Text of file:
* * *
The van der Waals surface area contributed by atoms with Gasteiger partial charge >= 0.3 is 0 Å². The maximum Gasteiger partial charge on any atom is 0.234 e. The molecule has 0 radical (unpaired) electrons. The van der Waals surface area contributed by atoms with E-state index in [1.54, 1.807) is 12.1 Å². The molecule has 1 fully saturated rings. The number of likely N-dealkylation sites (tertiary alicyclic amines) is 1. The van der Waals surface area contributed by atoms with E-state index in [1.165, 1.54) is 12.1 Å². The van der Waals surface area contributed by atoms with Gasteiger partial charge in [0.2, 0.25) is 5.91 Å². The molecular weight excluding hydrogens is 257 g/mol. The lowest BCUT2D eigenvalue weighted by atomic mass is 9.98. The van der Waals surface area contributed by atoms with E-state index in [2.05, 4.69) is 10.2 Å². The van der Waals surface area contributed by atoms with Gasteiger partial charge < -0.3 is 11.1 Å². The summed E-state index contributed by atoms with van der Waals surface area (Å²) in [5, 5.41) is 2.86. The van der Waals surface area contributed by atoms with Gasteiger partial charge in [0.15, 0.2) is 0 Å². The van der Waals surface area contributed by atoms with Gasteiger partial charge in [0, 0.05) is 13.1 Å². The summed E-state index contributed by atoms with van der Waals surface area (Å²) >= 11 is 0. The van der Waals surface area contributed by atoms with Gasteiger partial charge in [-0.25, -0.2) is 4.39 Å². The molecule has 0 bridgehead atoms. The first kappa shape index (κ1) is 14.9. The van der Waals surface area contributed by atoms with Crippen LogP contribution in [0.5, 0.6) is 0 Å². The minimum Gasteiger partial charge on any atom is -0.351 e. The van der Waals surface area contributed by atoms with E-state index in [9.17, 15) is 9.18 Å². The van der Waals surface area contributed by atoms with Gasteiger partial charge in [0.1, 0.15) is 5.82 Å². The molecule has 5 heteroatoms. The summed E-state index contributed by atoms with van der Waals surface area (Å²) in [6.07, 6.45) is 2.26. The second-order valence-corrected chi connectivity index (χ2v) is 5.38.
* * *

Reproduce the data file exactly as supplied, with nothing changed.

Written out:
The van der Waals surface area contributed by atoms with Gasteiger partial charge >= 0.3 is 0 Å². The maximum Gasteiger partial charge on any atom is 0.234 e. The molecule has 0 radical (unpaired) electrons. The van der Waals surface area contributed by atoms with E-state index in [1.54, 1.807) is 12.1 Å². The molecule has 1 fully saturated rings. The number of likely N-dealkylation sites (tertiary alicyclic amines) is 1. The van der Waals surface area contributed by atoms with E-state index in [1.165, 1.54) is 12.1 Å². The van der Waals surface area contributed by atoms with Gasteiger partial charge in [0.2, 0.25) is 5.91 Å². The molecular weight excluding hydrogens is 257 g/mol. The lowest BCUT2D eigenvalue weighted by atomic mass is 9.98. The van der Waals surface area contributed by atoms with E-state index in [2.05, 4.69) is 10.2 Å². The van der Waals surface area contributed by atoms with Gasteiger partial charge < -0.3 is 11.1 Å². The summed E-state index contributed by atoms with van der Waals surface area (Å²) in [5, 5.41) is 2.86. The van der Waals surface area contributed by atoms with Gasteiger partial charge in [0.15, 0.2) is 0 Å². The van der Waals surface area contributed by atoms with Gasteiger partial charge in [0, 0.05) is 13.1 Å². The summed E-state index contributed by atoms with van der Waals surface area (Å²) >= 11 is 0. The van der Waals surface area contributed by atoms with Gasteiger partial charge in [-0.25, -0.2) is 4.39 Å². The molecule has 0 bridgehead atoms. The first kappa shape index (κ1) is 14.9. The van der Waals surface area contributed by atoms with Crippen LogP contribution in [0.5, 0.6) is 0 Å². The minimum Gasteiger partial charge on any atom is -0.351 e. The van der Waals surface area contributed by atoms with E-state index in [9.17, 15) is 9.18 Å². The van der Waals surface area contributed by atoms with Gasteiger partial charge in [0.1, 0.15) is 5.82 Å². The molecule has 5 heteroatoms. The summed E-state index contributed by atoms with van der Waals surface area (Å²) in [6.07, 6.45) is 2.26. The second-order valence-corrected chi connectivity index (χ2v) is 5.38.